With this post, I aim to tell you 2 things – that taking a gap year changed
the way I look at education, and my next step in life.
To begin with, my volunteer work is at a public elementary school Since the
start, I have been without any fixed work tasks instead free to create my
own. So what have I done since September? In the first weeks, I mostly
observed and tried to understand how things worked. I shadowed lessons,
teacher’s reunions, break-times… I talked to the students, teachers,
parents, the director… I found plenty of issues from my point of view –
distractions, lack of resources, no soundproofing, sugary food, tired and
unmotivated teachers, and the list goes on. I saw through solely from my
perspective with my previous experiences as my reference. My experiences as
a student in Sweden and at the international school Red Cross Nordic UWC.
GCY and my supervisor thought me that I must first learn to observe and
listen before I can point fingers on the aspect I thought was wrong. So, I
practised seeing from an administrative and teacher’s perspective as well
as a Brazilian.
During my observations, several similarities to my Swedish education became
clear to me. For example, unnecessary waste of paper, memorise textbook
type of learning, tired or lack of teachers, noisy and boring classrooms,
and not enough focus on individual learning. However, keep in mind that I
graduated from my fundamental education 5 years ago and we are living in a
fast technological developing society. On the other hand, are the
differences. In Sweden, all education for Swedish citizens is paid through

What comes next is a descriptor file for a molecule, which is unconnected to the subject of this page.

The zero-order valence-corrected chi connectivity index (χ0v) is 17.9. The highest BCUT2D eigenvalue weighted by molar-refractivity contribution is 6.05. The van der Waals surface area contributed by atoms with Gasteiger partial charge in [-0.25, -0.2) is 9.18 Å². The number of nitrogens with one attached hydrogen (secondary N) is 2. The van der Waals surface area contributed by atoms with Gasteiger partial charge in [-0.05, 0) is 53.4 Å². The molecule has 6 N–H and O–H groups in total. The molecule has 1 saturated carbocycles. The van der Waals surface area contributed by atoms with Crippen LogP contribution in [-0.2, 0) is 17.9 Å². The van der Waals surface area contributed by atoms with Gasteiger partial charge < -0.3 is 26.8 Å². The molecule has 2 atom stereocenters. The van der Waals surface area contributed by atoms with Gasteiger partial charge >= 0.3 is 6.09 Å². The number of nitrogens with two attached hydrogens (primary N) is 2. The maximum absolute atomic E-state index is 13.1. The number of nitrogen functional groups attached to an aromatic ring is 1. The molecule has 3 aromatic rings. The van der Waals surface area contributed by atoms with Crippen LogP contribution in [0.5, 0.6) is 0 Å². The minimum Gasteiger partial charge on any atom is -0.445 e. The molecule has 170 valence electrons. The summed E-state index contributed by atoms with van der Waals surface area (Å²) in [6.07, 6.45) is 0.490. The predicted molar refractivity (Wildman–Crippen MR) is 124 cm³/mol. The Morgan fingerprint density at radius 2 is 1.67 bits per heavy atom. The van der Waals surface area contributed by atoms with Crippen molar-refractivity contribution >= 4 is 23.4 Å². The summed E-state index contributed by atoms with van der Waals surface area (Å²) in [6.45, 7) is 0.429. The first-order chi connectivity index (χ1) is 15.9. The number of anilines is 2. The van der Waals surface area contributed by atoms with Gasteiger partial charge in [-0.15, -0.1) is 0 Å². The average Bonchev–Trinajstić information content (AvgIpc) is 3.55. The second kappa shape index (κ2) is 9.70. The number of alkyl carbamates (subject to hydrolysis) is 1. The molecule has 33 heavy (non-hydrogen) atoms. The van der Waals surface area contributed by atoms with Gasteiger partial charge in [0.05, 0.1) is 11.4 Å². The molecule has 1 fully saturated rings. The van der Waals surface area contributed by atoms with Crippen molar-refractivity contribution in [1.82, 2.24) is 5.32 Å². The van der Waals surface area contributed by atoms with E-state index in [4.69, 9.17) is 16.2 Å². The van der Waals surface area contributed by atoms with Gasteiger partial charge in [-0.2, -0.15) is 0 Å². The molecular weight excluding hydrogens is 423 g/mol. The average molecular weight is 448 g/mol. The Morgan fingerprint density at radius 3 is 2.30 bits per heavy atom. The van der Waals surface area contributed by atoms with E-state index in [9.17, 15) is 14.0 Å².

taxes. In Brazil, there exist both public and paid private schools. In
other words, you have to pay to ensure your kid a good education. For
example, the public school I work at doesn’t have a sports hall,
auditorium, music room, nor any construction for the playground. Do they
have lessons in textile work, woodcraft and cooking like I had in
elementary school? Nope, but maybe in 20 years?
I began to write up solutions after solutions to the “problems” I saw. A
frustration grew inside of me alongside a fire. I thought, “I need to help
this school!”. Stop right there. One of our GCY leaders taught me an
important lesson – that the projects that aim to solve other’s problems
which you “discovered” are doomed to fail. The world is more complex than
that, and, did you ever ask the other person if it even was an issue?
Still, more frustration arose as the teachers couldn’t see from my
perspective, they only pointed out other reason to the same problem. I saw
how the environment’s effect on students’ concentration and the need for
decoration and soundproofing while they blamed the lack of respect and
poorly engagement from the parents. I recognise it, but also, look at the
bare walls without any colour and perfect noise amplifier. In the end,
there are several root issues to one problem tree that displays itself in
In November and December, 3 fellows and I decided to do our “This is
Brazil” presentation on “Education in Brazil”. For this task from GCY, we
interviewed kids from the school I am working at and from another fellows’
school which is located in a favela. The result screamed inequality, still,
we are only discussing two different public schools. One example is the
differences between the answers to the question “what would you like to
work with when you grow up?”. The kids in the poorer school seemed to be
unable to imagine themselves as an architecture, pilot, doctor, lawyer, or